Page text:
Few divorces are totally amicable. After all, couples who are separating tend to have good reason for it.
But when divorces are high-conflict, disputes can be drawn-out, emotionally exhausting and expensive.
This is why we tend to advocate when possible for mediated resolutions later formalized by court order. Your attorney still advocates for you during this process. It's just not all heard in court before a judge.
However, we do recognize there are some cases in which that level of cooperation is virtually impossible. Our clients know we are dedicated to fighting for their best interests every step of the way.
In the recent case of McDaniel v. McDaniel, the Alabama Court of Civil Appeals took on a highly contentious divorce case appealed from the Cherokee Circuit Court. As our Birmingham divorce attorneys understand it, the couple was married for 15 years and had no children together.
According to court records, wife filed for divorce in 2013, alleging, among other things, her husband had committed adultery. (Alabama is a no-fault state, meaning no such reasoning is required in order to secure a divorce, though sometimes, such allegations are still made.) The very next day, trial court entered an order barring both parties from harassing one another and forbidding them to dispose of any marital property. Soon after, the court also entered an order spelling out how both parties were to cover expenses related to the marital home while divorce action was pending. Both later filed motions seeking to hold the other in contempt of court.
In the final divorce judgment, trial court issued a plan for division of property, denied wife's request for alimony and all other relief she'd requested. The court decided wife's testimony was not credible and further, her actions while divorce was pending constituted a “significant fraud.”
Court denied wife's post-judgment motion for reconsideration and wife appealed. She argued trial court erred in the way it divided marital property and by failing to award spousal support.
Records indicate wife was disabled as a result of a work-related accident, and she'd received a workers' compensation settlement of $120,000 – money she reportedly invested into the construction of the marital home. It's undisputed wife is totally disabled and receives $1,100 monthly Social Security Disability Insurance benefits. Out of that is subtracted nearly $200 monthly for medications.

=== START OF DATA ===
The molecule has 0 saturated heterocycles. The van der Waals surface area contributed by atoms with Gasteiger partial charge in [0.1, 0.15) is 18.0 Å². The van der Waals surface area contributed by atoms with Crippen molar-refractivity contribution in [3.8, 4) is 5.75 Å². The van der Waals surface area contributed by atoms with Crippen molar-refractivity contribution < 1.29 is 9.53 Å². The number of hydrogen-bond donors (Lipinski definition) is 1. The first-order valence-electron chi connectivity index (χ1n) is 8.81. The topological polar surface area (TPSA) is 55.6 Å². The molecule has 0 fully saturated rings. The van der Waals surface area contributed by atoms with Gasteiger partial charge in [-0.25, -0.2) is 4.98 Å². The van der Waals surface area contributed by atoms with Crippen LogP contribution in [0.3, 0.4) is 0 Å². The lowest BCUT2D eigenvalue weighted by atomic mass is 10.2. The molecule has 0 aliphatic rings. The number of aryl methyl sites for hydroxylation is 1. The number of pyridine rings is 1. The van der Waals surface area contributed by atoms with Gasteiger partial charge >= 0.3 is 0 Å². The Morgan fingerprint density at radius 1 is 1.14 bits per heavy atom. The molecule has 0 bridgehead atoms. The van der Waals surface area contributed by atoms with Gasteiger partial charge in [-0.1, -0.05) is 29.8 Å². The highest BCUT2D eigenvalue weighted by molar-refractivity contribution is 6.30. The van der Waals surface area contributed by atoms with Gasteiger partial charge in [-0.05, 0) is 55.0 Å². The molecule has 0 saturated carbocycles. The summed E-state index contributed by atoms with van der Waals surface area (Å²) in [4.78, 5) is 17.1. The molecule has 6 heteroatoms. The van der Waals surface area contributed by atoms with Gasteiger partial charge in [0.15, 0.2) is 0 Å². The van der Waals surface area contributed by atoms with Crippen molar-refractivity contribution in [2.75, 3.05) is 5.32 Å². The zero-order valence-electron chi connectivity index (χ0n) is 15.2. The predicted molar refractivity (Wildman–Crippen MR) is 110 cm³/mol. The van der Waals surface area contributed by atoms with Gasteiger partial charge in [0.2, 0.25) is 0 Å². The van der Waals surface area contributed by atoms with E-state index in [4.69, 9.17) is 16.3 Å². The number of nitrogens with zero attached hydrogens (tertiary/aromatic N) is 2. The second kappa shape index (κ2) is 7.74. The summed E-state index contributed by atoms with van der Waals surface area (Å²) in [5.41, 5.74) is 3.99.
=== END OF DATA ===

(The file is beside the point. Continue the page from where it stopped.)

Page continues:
Marital home was initially valued at $320,000 as a new construction, but when the market bottomed-out, it lost nearly $80,000 in value. Both parties were trying to sell the home at the time of divorce.
Husband worked as a plumber throughout the marriage, and three years prior to the split, had started his own business. He was reportedly vague in answering questions about his income, indicating the poor economy meant his monthly income fluctuated. He disputed wife's assertions he was often paid in cash and failed to report all income to government for tax purposes. Over the course of the three years he owned his business, he reported annual income ranging from $7,100 to negative-$79. He failed to respond to requests for banking records, and wife presented evidence that the same year he alleged losing income, he made more than $7,000 deposits in a single month, and a total of $60,000 for the year.
Husband conceded an affair four years prior to divorce, but stated he and his wife had reconciled. However, he did admit he had begun once again talking to his ex-girlfriend prior to divorce and he moved in with her immediately after the separation.
Husband alleged several expensive pieces of his gun collection had gone missing since he left the marital home, as well as a personal recreational vehicle and other hunting equipment – which he posited had a total value of more than $55,000. Wife denied she had taken or removed anything belonging to husband.
Trial court ordered divorce on incompatibility grounds, and ordered wife to receive 33 percent of home sale profits after satisfaction of mortgage, and husband to receive the remaining amount. Husband was further awarded 100 percent interest in his business and wife's request for alimony was denied.
On appeal, wife disputed the rejection of alimony and division of property/debts, alleging it was not equitable. (Equitable does not mean “equal” but rather fair given the circumstances.)
While the appellate court noted the apparent inequitable findings, it noted the trial court's finding of wife's alleged fraud, which trial court indicated “weighed heavily” against her requests for a greater portion of property and alimony. Trial court was well within its discretion to do so, appellate court ruled. Specifically, the trial court found wife hid assets. This worked against her in the division of property.
Our Birmingham divorce attorneys know that separations can be acrimonious, but attempts to hide information or assets from the court will almost always backfire. If you are concerned about the way in which the court will divide assets and divvy up debts, consult with an experienced lawyer to learn more about how you might protect your interests.
McDaniel v. McDaniel, Jan. 9, 2015, Alabama Court of Civil Appeals